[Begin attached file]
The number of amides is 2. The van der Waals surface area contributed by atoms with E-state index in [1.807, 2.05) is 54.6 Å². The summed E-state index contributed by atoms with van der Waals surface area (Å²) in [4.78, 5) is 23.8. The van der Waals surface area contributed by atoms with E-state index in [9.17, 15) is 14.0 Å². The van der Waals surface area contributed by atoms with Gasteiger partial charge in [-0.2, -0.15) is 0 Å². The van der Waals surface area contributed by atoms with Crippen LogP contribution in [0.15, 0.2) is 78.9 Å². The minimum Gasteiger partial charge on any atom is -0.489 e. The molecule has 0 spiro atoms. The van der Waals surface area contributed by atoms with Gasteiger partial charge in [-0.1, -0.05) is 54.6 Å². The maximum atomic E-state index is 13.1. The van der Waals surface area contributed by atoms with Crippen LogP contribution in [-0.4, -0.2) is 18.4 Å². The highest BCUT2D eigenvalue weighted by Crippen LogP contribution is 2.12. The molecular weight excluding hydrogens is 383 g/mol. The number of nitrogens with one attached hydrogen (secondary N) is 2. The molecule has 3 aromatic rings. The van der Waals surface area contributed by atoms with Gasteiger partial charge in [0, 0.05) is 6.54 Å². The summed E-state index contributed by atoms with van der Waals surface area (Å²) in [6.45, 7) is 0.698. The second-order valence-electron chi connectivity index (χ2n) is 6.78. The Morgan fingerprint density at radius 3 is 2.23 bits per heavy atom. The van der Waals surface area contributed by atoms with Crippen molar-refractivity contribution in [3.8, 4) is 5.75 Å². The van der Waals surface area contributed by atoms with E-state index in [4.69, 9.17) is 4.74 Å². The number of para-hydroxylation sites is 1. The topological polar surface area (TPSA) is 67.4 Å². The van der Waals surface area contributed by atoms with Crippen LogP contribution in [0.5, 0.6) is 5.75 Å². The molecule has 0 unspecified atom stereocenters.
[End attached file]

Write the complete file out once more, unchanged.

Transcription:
The number of amides is 2. The van der Waals surface area contributed by atoms with E-state index in [1.807, 2.05) is 54.6 Å². The summed E-state index contributed by atoms with van der Waals surface area (Å²) in [4.78, 5) is 23.8. The van der Waals surface area contributed by atoms with E-state index in [9.17, 15) is 14.0 Å². The van der Waals surface area contributed by atoms with Gasteiger partial charge in [-0.2, -0.15) is 0 Å². The van der Waals surface area contributed by atoms with Crippen LogP contribution in [0.15, 0.2) is 78.9 Å². The minimum Gasteiger partial charge on any atom is -0.489 e. The molecule has 0 spiro atoms. The van der Waals surface area contributed by atoms with Gasteiger partial charge in [-0.1, -0.05) is 54.6 Å². The maximum atomic E-state index is 13.1. The van der Waals surface area contributed by atoms with Crippen LogP contribution in [-0.4, -0.2) is 18.4 Å². The highest BCUT2D eigenvalue weighted by Crippen LogP contribution is 2.12. The molecular weight excluding hydrogens is 383 g/mol. The number of nitrogens with one attached hydrogen (secondary N) is 2. The molecule has 3 aromatic rings. The van der Waals surface area contributed by atoms with Gasteiger partial charge in [0, 0.05) is 6.54 Å². The summed E-state index contributed by atoms with van der Waals surface area (Å²) in [6.45, 7) is 0.698. The second-order valence-electron chi connectivity index (χ2n) is 6.78. The Morgan fingerprint density at radius 3 is 2.23 bits per heavy atom. The van der Waals surface area contributed by atoms with Crippen molar-refractivity contribution in [3.8, 4) is 5.75 Å². The van der Waals surface area contributed by atoms with E-state index in [4.69, 9.17) is 4.74 Å². The number of para-hydroxylation sites is 1. The topological polar surface area (TPSA) is 67.4 Å². The van der Waals surface area contributed by atoms with Crippen LogP contribution in [0.5, 0.6) is 5.75 Å². The molecule has 0 unspecified atom stereocenters.